*This technique involves taking the average for the period as a whole and then taking the difference between the unemployment rate at any give time and the long-term average, divided by the standard deviation. This tells us how many standard deviations away from the average the unemployment rate is, thereby putting them all on an equal footing with regards to both level and amplitude. This figure is known as the z-score.

For those interested in taking a position ahead of the figure, or even immediately afterward, I’d like to point out that the NFP doesn’t seem to have had much of a lasting impact on EUR/USD even on the day of the announcement. As you can see from the table below, EUR/USD has generally fallen – i.e., the dollar has strengthened – on NFP days regardless of whether the figure beat estimates or missed estimates.

On average EUR/USD does tend to dip (i.e. USD gets stronger) for a day or two following a positive surprise, although the trend doesn’t last very long.

Similarly, it does tend to rise (i.e. the dollar tends to weaken) after it misses expectations, although the trend here seems to be less pronounced.

Note that next Friday is the Good Friday holiday, meaning that Australia, New Zealand and most of the European centers will be closed. In the US, the NYSE is closed as are some of the futures markets, it’s a half day for the bond market, but it is not a US government holiday so the NFP will be announced as usual.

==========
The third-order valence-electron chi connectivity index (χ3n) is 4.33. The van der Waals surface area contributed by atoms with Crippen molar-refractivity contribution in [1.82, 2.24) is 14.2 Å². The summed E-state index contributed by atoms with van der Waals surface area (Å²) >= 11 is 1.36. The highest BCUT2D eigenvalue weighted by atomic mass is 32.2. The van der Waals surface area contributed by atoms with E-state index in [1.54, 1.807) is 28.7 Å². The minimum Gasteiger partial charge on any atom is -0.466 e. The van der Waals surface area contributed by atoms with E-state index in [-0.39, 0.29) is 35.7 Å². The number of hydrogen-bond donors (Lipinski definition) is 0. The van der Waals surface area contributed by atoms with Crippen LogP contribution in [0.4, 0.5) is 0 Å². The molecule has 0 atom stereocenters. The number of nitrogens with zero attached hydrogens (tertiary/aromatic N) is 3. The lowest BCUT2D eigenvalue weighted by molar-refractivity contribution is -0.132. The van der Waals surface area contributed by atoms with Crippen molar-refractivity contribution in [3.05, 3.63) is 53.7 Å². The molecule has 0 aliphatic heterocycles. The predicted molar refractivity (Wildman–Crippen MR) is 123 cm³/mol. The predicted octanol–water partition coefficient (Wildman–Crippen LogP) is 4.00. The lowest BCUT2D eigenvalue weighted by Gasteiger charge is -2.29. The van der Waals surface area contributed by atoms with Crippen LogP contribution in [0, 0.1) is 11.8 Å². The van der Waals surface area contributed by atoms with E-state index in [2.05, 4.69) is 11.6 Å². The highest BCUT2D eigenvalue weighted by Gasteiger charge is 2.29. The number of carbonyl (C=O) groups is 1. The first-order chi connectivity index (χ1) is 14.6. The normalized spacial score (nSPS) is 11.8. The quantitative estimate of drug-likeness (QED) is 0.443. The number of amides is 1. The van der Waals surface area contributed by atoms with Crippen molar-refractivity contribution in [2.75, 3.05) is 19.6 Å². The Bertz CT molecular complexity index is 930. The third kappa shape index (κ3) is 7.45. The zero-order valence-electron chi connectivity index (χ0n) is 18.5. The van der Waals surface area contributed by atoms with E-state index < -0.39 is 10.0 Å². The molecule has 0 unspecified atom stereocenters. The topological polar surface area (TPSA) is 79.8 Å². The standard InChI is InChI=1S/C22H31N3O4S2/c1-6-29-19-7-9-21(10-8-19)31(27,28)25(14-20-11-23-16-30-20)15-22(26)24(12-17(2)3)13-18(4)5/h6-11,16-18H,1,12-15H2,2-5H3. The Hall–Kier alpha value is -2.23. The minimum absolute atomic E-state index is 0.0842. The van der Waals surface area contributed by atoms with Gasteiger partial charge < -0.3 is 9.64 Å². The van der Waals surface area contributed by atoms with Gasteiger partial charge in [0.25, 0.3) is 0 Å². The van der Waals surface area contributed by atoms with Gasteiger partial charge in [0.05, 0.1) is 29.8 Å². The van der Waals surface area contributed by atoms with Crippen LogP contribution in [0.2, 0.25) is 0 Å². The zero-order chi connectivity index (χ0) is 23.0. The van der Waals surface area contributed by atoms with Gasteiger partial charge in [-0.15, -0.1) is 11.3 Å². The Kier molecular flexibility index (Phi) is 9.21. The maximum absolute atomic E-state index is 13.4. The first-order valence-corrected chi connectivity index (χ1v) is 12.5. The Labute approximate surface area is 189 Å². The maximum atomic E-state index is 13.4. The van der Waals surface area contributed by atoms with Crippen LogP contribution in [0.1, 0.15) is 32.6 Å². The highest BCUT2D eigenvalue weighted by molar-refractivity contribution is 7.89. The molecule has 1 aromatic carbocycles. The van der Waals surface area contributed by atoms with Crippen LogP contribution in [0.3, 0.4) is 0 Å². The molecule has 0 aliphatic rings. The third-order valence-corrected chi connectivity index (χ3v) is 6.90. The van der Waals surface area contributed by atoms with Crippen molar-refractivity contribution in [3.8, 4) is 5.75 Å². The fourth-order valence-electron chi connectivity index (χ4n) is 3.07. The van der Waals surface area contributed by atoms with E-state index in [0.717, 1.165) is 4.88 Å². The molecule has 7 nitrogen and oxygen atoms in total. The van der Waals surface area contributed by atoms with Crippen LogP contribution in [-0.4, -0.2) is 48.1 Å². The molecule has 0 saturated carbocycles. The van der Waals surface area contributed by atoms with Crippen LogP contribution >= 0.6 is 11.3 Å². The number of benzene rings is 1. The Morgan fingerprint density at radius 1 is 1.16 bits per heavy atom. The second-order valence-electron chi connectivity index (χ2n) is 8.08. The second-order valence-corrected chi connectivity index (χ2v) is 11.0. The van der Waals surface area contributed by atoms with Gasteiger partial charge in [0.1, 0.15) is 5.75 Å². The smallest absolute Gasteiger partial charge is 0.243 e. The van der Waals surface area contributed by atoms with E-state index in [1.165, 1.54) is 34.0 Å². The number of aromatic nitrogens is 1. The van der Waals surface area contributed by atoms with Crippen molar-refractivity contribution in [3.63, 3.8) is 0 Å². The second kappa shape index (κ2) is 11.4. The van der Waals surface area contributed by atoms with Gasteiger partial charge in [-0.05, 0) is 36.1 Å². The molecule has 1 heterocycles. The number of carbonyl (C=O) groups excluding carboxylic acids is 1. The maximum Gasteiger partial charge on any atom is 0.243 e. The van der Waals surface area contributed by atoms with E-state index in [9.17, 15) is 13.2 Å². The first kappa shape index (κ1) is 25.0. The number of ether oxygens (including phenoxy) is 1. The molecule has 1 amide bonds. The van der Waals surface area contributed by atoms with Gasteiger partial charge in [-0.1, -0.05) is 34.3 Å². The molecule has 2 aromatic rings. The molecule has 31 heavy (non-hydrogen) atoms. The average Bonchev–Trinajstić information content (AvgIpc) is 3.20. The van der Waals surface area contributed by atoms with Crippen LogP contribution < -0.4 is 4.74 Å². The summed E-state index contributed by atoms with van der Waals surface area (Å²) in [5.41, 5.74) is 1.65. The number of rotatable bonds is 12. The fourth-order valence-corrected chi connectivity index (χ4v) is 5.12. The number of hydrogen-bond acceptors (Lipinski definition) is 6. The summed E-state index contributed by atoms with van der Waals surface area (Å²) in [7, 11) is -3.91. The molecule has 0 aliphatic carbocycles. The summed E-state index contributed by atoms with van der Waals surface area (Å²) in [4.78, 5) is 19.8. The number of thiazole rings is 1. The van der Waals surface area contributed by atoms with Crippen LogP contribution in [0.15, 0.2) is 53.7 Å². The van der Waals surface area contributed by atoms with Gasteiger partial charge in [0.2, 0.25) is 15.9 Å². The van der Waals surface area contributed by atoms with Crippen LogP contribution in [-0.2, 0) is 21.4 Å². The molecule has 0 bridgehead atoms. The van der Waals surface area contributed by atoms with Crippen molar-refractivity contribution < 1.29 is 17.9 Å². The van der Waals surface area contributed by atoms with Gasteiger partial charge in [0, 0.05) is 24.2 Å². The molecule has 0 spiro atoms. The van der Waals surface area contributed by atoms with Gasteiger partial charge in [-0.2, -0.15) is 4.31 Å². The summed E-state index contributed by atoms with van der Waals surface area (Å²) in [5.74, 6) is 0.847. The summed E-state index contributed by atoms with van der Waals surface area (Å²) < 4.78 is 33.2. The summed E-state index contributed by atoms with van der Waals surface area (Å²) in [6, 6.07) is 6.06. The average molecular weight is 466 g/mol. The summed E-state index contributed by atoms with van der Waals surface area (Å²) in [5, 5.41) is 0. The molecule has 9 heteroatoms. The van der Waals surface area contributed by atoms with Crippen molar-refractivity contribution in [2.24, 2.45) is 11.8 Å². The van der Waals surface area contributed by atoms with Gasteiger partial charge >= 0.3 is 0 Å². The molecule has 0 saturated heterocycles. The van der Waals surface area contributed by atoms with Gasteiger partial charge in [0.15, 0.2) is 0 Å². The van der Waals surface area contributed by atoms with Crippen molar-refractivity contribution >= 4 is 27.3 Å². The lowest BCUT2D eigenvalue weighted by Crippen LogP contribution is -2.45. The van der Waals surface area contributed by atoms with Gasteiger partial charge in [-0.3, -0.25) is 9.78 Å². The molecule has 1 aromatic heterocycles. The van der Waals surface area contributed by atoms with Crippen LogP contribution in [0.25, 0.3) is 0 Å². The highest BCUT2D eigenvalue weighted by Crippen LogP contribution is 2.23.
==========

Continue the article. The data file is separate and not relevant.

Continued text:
There’s little else coming out next week from the US. Thursday we get the final manufacturing purchasing managers’ indices for the major economies that have already announced preliminary ones, plus the ones for most of those countries that don’t have preliminary versions. As usual this also brings us the Institute of Supply Management (ISM) version of that index as well, always a biggie on the US calendar.

There are few Fed speakers on the schedule as of today, but one that is, is of great interest: on Monday, newly appointed Gov. Chris Waller will take part in a virtual discussion hosted by the Peterson Institute for International Economics. This is his first speech since joining the Board of Governors last December. Waller is thought to be a confirmed dove, which is why He-Who-Must-Not-Be-Named appointed him. We’ll get to confirm that for ourselves on Monday.

As next week is the end of the month and end of the quarter, there are going to be large rebalancing flows throughout all the financial markets. Generally speaking, this involves buying assets whose prices has fallen and selling assets whose price has risen in order to keep the fund’s allocation steady in percentage terms. For bond investors, this might mean selling NZD and AUD and buying USD and CAD.

Or for global equity funds, it could mean reallocating money out of Japan and into the US. There might also be some flows from EU into the US.

And just to complicate matters there will of course be many investors with balanced portfolios who will be moving money out of some stock markets and into some bond markets. So for example while just looking at equities might suggest flows out of EUR and into USD, the bond market flows suggest the exact opposite, meaning balanced funds might have little or no EUR/USD to trade at all.